The Hydro Flask is a Gen Z trend we can get behind

Kai Burkhardt, CNN Underscored
Updated Thu October 24, 2019

The Hydro Flask craze is in full swing. It seems wherever you go, there's someone smugly drinking ice-cold water from a colorful metal water bottle while side-eyeing the disposable plastic bottle in your hand.

Perhaps at this point you've gone online to see for yourself what the hype is all about -- only to spit out your (gross, lukewarm) water at the price tag on these vacuum-insulated bad boys. Turns out, they cost anywhere between $30 and $60.

What is it about Hydro Flask water bottles that has people willing to dish out that much?

How did people become obsessed with the Hydro Flask?

Hydro Flask was started in 2009 in Bend, OR, by a couple dissatisfied with drinking tepid water. They took the double-wall vacuum insulation technology Thermos had used since 1904 and put it into a quality, stylish bottle for people living "an active and joyful life on the go."

After initially gaining traction with its athletic, outdoorsy clientele, Hydro Flask has recently found broader popularity among millennials, Gen Zers and VSCO girls alike.

It's not the first time a generation has claimed a water bottle as its own; water bottles have been used for social jockeying in American culture for years.

Take the indestructible Nalgene of the early 2000s. Those durable bottles took over every campground, soccer field and classroom in the country. In the midst of an overall trend toward consuming more water, and the rise in athleisure style, Naglene rolled out a series of bright water bottle colors and morphed its product from outdoor equipment to fashion accessory.

But as more people grew wary of disposable plastic water bottles, and plastic in general, metal bottles became all the rage. These water bottles became a symbol of passion for the environment. Metal water bottles from brands like Yeti, S'well and Klean Kanteen exploded alongside Hydro Flask, and the world embraced eco-friendly, vacuum-insulated bottles. But whether it was Hydro Flask's trendy aesthetics, smart marketing and branding, or just blind luck of the social media gods, the younger generations have really latched on to the bright bottles from Bend, and it doesn't look like they'll let go any time soon.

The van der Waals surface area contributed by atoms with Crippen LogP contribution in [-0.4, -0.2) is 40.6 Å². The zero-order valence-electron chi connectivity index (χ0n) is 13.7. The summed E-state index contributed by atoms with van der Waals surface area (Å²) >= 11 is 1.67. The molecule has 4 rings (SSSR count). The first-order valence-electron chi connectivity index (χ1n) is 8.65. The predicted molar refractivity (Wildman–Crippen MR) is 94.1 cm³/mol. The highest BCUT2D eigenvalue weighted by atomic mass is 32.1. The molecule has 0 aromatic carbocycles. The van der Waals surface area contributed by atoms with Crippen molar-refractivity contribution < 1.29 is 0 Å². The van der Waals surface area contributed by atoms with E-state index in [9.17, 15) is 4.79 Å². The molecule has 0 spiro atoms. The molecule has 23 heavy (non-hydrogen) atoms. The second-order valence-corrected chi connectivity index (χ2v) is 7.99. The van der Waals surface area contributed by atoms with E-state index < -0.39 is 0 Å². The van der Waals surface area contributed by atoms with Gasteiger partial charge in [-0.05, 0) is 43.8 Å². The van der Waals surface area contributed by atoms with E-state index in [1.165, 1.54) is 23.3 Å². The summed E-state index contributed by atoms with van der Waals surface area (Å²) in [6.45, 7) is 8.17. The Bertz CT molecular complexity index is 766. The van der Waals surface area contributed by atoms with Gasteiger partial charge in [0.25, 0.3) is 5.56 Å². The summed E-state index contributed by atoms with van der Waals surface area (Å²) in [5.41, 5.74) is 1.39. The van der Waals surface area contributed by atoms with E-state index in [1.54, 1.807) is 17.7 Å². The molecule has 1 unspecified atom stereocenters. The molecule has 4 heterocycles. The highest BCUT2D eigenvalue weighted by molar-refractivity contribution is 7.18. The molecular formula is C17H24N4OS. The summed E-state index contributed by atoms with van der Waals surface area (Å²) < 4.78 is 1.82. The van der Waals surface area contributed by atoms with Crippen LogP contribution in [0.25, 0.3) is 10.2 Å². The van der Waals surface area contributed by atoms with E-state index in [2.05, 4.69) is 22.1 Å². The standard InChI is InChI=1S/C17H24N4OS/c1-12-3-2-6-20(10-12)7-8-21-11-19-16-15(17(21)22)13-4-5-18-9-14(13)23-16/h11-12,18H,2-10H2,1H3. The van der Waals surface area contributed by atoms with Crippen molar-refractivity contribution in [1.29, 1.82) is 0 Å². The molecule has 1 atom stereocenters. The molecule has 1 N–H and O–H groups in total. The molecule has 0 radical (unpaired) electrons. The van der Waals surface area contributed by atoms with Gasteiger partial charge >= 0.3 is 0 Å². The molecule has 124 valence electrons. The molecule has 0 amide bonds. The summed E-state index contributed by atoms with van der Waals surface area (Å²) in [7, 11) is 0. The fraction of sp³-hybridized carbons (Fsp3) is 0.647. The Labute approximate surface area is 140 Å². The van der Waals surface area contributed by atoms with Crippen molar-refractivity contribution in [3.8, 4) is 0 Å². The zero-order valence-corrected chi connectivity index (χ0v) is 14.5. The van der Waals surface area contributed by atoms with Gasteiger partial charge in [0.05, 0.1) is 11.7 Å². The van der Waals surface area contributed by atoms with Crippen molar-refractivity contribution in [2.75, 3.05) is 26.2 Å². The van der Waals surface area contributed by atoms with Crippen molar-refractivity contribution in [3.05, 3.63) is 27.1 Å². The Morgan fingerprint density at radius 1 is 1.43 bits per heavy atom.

What makes Hydro Flask special?

Along with TikTok videos and VSCO posts, the popularity of the Hydro Flask is driven by its features. There are real, tangible reasons people are going crazy for these bottles. Hydro Flask's great temperature retention is due to its TempShield technology. Two walls of stainless steel with a vacuum between prevent condensation and heat transfer to the outside of the bottle, keeping drinks hot or cold for hours on end. I felt giddy the first time I woke up in the morning to a bottle of water that still had ice in it. Hydro Flask's standard lid has a honeycomb structure to help this insulation, and it's 100% leakproof, which I love because I can just throw the bottle in my bag.

But what really sets Hydro Flasks apart from all the other vacuum-insulated metal bottles on the market is their distinct, trendy look and the options to personalize them. Even when a Gen Zer coats a bottle with a collage of stickers, you can still tell it's a Hydro Flask. The powder-coat paint, available in 14 different shades, gives it its vibrant color and design, from cobalt and mint to mango and kiwi. Then there are all the limited edition collections Hydro Flask is constantly rolling out.

A wide variety of sizes is available, from a 12-ounce kids' bottle to a 64-ounce jug. You can get a standard mouth size or a wide-mouth bottle; and multiple lids to fit each, such as the straw lid, flip lid and sports cap.

Hydro Flask is leaning into its personalization appeal with the launch of its My Hydro customization page. Here you can customize the bottle of your dreams out of 11 sizes, three lids and 14 colors. You can choose the color for the bottle, the boot (a rubber sleeve on the bottom for drops), the lid and the strap.

Despite its massive popularity right now, Hydro Flask doesn't have a monopoly on the metal-insulated water bottle market. For the aesthetically minded, S'well bottles have tons of designs that make the bottles look like they're made out of materials like marble or wenge wood. Yeti is one of Hydro Flask's biggest competitors, especially among outdoorsy customers. And Takeya bottles are cheaper and still provide great insulation.

All are great products, and so is the Hydro Flask. But if you're looking for a high-quality, colorful bottle that will keep your drinks hot and cold for hours, AND you want to blow up on VSCO, then Hydro Flask is the one for you.

Note: The prices above reflect the retailer's listed price at the time of publication.